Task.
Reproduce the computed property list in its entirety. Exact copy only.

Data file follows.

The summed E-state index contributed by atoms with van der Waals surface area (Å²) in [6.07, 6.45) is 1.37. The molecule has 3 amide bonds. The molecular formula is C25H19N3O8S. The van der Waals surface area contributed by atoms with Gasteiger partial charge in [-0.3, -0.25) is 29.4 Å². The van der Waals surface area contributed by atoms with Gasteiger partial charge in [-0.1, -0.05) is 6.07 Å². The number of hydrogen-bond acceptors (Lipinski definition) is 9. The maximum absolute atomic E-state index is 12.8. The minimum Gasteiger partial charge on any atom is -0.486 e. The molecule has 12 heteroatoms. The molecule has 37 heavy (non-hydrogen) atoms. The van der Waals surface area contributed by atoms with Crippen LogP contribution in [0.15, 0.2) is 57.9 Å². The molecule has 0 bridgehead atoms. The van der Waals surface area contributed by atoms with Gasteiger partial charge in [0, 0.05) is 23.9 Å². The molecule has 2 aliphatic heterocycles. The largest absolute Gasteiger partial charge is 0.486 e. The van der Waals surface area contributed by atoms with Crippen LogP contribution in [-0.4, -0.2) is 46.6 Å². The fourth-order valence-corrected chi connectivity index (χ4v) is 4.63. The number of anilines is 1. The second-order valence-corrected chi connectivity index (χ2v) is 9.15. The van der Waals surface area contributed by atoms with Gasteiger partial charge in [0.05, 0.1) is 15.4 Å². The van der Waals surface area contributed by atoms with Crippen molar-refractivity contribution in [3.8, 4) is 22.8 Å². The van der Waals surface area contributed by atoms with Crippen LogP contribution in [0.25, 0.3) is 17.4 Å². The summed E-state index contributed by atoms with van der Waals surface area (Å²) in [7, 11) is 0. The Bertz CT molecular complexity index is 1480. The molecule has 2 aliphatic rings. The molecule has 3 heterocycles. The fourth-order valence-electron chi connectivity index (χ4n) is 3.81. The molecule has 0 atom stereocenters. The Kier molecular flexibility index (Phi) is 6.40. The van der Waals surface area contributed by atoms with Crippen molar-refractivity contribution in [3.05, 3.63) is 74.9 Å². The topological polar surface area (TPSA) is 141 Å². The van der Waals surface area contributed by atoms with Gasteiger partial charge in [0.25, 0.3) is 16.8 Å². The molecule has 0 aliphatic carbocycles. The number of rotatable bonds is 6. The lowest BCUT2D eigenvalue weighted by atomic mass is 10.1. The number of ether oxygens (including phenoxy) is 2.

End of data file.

The summed E-state index contributed by atoms with van der Waals surface area (Å²) in [6.07, 6.45) is 1.37. The molecule has 3 amide bonds. The molecular formula is C25H19N3O8S. The van der Waals surface area contributed by atoms with Gasteiger partial charge in [-0.3, -0.25) is 29.4 Å². The van der Waals surface area contributed by atoms with Gasteiger partial charge in [-0.1, -0.05) is 6.07 Å². The number of hydrogen-bond acceptors (Lipinski definition) is 9. The maximum absolute atomic E-state index is 12.8. The minimum Gasteiger partial charge on any atom is -0.486 e. The molecule has 12 heteroatoms. The molecule has 37 heavy (non-hydrogen) atoms. The van der Waals surface area contributed by atoms with Crippen LogP contribution in [0.15, 0.2) is 57.9 Å². The molecule has 0 bridgehead atoms. The van der Waals surface area contributed by atoms with Gasteiger partial charge in [0, 0.05) is 23.9 Å². The molecule has 2 aliphatic heterocycles. The largest absolute Gasteiger partial charge is 0.486 e. The van der Waals surface area contributed by atoms with Crippen LogP contribution in [-0.4, -0.2) is 46.6 Å². The fourth-order valence-corrected chi connectivity index (χ4v) is 4.63. The number of anilines is 1. The second-order valence-corrected chi connectivity index (χ2v) is 9.15. The van der Waals surface area contributed by atoms with Gasteiger partial charge in [0.05, 0.1) is 15.4 Å². The van der Waals surface area contributed by atoms with Crippen molar-refractivity contribution in [3.8, 4) is 22.8 Å². The van der Waals surface area contributed by atoms with Crippen LogP contribution in [0.25, 0.3) is 17.4 Å². The summed E-state index contributed by atoms with van der Waals surface area (Å²) in [7, 11) is 0. The Bertz CT molecular complexity index is 1480. The molecule has 2 aliphatic rings. The molecule has 3 heterocycles. The fourth-order valence-electron chi connectivity index (χ4n) is 3.81. The molecule has 0 atom stereocenters. The Kier molecular flexibility index (Phi) is 6.40. The van der Waals surface area contributed by atoms with Crippen molar-refractivity contribution in [3.05, 3.63) is 74.9 Å². The topological polar surface area (TPSA) is 141 Å². The van der Waals surface area contributed by atoms with Gasteiger partial charge in [0.25, 0.3) is 16.8 Å². The molecule has 0 aliphatic carbocycles. The number of rotatable bonds is 6. The lowest BCUT2D eigenvalue weighted by atomic mass is 10.1. The number of ether oxygens (including phenoxy) is 2.